Need Your Help with Finger Food Menu
Un-expectantly, I am hosting my book club (ten women) after work on Thursday to talk about Hemingway's The Moveable Feast. Not a book, really, but rather a collection of essays about his life in Paris in the 1920s. I am at a loss of what to offer to nosh on. We do not focus on food but many are coming right after work and hungry. I would like to offer something that I can organize a night or two ahead (have a Thai class the evening before) and that would somewhat represent Paris in the 20s.
Thank you all for the wonderful inspiring suggestions! Here is what I am almost settled on:
A tray with sliced baguette, tapenade, cornichons, roasted peppers and mushroom stuffed eggs (Pepin's recipe)
Warm tart (goat cheese and caramelized onions)
Small simple sweet
This is not meant to be dinner, just a snack to tie people over. Hostess often will open a bottle of wine but it is hardly ever touched. Tea seems to be the drink of choice during the winter.
Although I agree puff pastry is the better choice, the little phyllo cups in the freezer section might work for you on the night of, not made ahead, preventing possible sogginess.
Have the cups at room temp, they'll be fine if left out in the morning. A dollop of goat cheese and a dollop of your thawed onions shouldn't take too long to assemble if you're only making a couple dozen. Pop in oven to warm through.
Just a thought.
For a weeknight gathering a light sipping beverage is perfect- mix a reasonably priced champagne with pear and lemon juice, make a non alchoholic one with sparkling water
Baguette sandwiches are perfect- filling, hand-held, and french!
-arugala/sliced brie/apple or pear/thin sliced onion
-baked salmon/ dill/spinach/lemony dijon spread
- sliced hard boiled eggs, dijon aioli, spinach, thin sliced fennel
Just cut the baguettes into 2" size sandwiches, most people will try more than one.
Puff pastry is always wildly popular, bake the entire sheet covered with a mushroom duxelle, then cut into small squares and garnish with chopped chives for color
Potato fritters with aioli
Pistou soup (bean soup with pesto garnish)
Pan Bagnat sandwiches
Apple tart tatin for dessert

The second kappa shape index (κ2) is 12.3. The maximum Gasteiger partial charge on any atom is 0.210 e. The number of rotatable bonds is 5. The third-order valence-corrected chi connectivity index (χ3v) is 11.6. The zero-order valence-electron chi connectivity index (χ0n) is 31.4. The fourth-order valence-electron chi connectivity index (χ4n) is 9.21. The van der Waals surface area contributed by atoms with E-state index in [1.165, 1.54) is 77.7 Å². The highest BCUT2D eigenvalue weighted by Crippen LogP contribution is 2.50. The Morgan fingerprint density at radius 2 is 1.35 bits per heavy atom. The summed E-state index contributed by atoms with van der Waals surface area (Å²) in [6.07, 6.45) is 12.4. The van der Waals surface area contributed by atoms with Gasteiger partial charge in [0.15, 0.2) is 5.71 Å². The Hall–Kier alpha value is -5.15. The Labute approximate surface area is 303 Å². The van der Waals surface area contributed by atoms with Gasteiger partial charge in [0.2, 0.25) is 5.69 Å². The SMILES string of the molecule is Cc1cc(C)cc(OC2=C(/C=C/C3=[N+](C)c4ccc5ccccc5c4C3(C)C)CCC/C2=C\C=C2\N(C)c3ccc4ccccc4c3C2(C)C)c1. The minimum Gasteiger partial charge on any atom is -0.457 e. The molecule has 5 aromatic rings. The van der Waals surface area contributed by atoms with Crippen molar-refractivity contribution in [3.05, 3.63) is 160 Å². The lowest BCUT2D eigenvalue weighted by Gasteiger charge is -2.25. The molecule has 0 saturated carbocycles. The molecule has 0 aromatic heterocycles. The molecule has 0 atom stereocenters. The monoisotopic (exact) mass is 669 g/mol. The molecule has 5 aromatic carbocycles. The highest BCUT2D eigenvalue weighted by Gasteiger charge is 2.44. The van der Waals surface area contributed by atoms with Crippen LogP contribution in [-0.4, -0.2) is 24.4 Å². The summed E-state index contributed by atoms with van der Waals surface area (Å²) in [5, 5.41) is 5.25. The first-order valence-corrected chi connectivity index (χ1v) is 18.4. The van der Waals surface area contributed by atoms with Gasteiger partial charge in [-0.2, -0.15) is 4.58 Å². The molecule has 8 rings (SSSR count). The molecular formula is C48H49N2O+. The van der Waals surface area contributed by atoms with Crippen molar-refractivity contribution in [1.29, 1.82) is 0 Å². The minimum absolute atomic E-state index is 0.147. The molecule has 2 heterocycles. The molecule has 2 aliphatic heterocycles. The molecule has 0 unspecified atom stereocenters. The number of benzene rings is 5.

If I were hosting, I might offer one wine but being that it's a Thursday night, I'd offer espresso. You wouldn't want your guests unable to drive after getting hammered.
The pan bagnat sandwiches are a brilliant suggestion, they need to be made ahead, they are oh so good and so French. There was a recent thread on them that reminded me how I love them. Those, Pistou soup and tarte tatin would be just fabulous and you could probably source the tarte tatin if you don't like to bake or don't have time. Soup could be made days ahead.
You need easy stuff.
Cheese selection (French if available to you)
French mustard (Whole Foods has a good one, fyi)
Wine, plenty of wine (If you have a wine shop, ask for their advice on some reasonable, drinkable French wine)
This can all be presented beautifully and quickly.
It's been quite a few years since I read "A Movable Feast" but I read it in Paris with a game for anything friend and my major recollections are the excursions we made to really experience the memoir. First was a delightful afternoon on the Rue Mouffetard shopping for cheese, lots of then only in France type cheeses like eppoisses and triple cremes, wines, freshly baked baguettes and salami like sausages along with fruit and roasted chicken. I also recall getting dressed in my then finest Paris bought dress and ordering the "perfect" martini at the Ritz which I thought shockingly expensive on my student college age budget. The last was going to a cheap bistro (I don't remember the name) that served impeccably fresh oysters with my first mignonette sauce.
That's the kind of food I'd serve if I was hosting a reunion with my friend from long ago. Lots of French cheese, cured meats, marinated olives, pickled vegetables, toasty baguettes, maybe some pate and a fruit jam like membrillo. There'd be freshly shucked oysters with mignonette sipped whole from the shell and definitely lots of French wine (the inexpensive variety) and a perfect martini ala Ritz.
If dinner with my French cousins is an indication, I would consider..... roasted nuts, olives, some cured meats, nice bread sliced, pate, cornichons, but since these are Americans that you are feeding, I would also offer some potato-leek soup, the quiche idea is a good one, or perhaps a simple omelette. Though you wouldn't serve cheese without a meal in France, again, you are feeding Americans, so perhaps a nice cheese platter with some fresh fruit and a fig marmalade could round out your offerings. All of this, well except the omelette, could be made in advance.
Oh! or some savory crepes with ham and gruyere. You can make the crepes in advance and then throw them in the oven before your book group folks arrive.